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Govt Signals Pause On Significant Natural Areas – Expert Reaction

Published: Fri 15 Mar 2024 10:56 AM
The government is signalling councils don't need to comply with their legal obligations around Significant Natural Areas, i.e., mapping out areas with threatened native plants or wildlife for protection.
While SNAs were first introduced in 1991, last year's National Policy Statement on Indigenous Biodiversity meant that all councils had to identify land for protection by 2028, including on private land. However the Environmental Defence Society claims the government's press release is unlawful, as no laws have actually been changed yet around SNAs.
The SMC asked independent experts to comment.
Dr Duane Peltzer, Principal Scientist, Ecosystem Ecology, Manaaki Whenua Landcare Research; and Chief Scientist, New Zealand’s Biological Heritage National Science Challenge, comments:
"Good decisions are based on robust evidence. There is abundant evidence that we are in a biodiversity crisis, exacerbated by other drivers of global change like climate extremes and increasing harm from invasive weeds, pests and diseases. Biodiversity and biosecurity are linked, requiring major efforts by linking national policy, co-ordinated action and local scale management, highlighted by issues ranging from controlling wilding pines to stopping M bovis.
"The National Policy Statement for Indigenous Biodiversity (NPS-IB) gazetted in 2023 set a simple goal: ensure no further declines nationally of biodiversity. Significant natural areas (SNAs) are a major mechanism under the NPS-IB for stopping, or ideally, reversing the decline in biodiversity. A three-year suspension on new SNAs could undermine national efforts to protect and restore our biodiversity, our ability to meet international obligations to the Convention for Biological Diversity, and emerging opportunities like biodiversity credits or premiums.
"No evidence is provided for this decision to suspend SNAs, but the justification includes time for a review of the RMA, repeated statements that SNAs undermine property rights and 'conservation efforts by the people who care most about the environment'. Although critical review of national policy and implementation are appropriate, it is crucial that this review and future decisions about our biodiversity and lands are based on sound evidence to the benefit of landowners and indigenous species alike."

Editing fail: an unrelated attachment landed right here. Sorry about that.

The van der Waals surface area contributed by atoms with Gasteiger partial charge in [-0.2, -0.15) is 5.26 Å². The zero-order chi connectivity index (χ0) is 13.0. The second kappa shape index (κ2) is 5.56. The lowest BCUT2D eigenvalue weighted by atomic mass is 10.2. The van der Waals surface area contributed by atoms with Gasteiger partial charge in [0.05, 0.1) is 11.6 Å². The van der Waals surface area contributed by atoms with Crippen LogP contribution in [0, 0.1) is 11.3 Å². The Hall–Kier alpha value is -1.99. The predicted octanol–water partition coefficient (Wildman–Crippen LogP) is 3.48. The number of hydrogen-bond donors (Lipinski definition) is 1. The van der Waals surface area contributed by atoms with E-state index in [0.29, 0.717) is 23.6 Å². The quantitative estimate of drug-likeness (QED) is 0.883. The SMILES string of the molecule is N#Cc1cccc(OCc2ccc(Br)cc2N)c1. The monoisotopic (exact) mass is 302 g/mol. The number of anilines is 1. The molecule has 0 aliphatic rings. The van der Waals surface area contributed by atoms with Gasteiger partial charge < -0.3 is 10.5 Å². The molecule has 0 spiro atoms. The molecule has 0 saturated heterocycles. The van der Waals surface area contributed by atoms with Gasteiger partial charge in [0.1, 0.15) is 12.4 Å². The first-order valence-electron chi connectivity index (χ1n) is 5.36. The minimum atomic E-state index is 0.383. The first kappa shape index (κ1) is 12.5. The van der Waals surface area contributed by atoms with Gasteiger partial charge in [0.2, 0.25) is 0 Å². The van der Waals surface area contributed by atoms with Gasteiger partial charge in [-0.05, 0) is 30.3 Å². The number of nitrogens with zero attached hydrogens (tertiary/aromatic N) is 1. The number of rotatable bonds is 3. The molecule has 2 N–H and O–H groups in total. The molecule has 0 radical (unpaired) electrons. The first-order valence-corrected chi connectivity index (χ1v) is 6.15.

No conflict of interest.Professor Andrew Geddis, Faculty of Law, University of Otago, comments:
"Associate Environment Minister Andrew Hoggard's press release announcing that "the Government has agreed to suspend the obligation for councils to impose [Significant Natural Areas] under the [National Policy Statement on Indigenous Biodiversity], and we’re sending a clear message that it would be unwise to bother" is misleading at best, and borderline unlawful at worst. Obligations imposed by National Policy Statements are legally binding on local authorities under the Resource Management Act 1991. They can only be "suspended" by amending the National Policy Statement, which requires following a prescribed set of consultative mechanisms in the Resource Management Act 1991. This amendment process does not appear to have occurred. As such, the legal obligations have not been suspended - local authorities are still required to comply with them under an Act of Parliament.
"While the Coalition Government may intend making this change in the future, no minister can by mere announcement remove an existing legal obligation imposed by a parliamentary enactment. If the Minister intends his advice to cause local authorities to stop following what is, for now, the law of the land then he would appear to be purporting to "suspend ... the execution of laws". That is unlawful under the Bill of Rights 1688. If he purports to be merely offering helpful advice to local authorities oh how they may choose to act, they should be aware that this involves them ignoring their legal obligations and so risking litigation designed to require them to comply."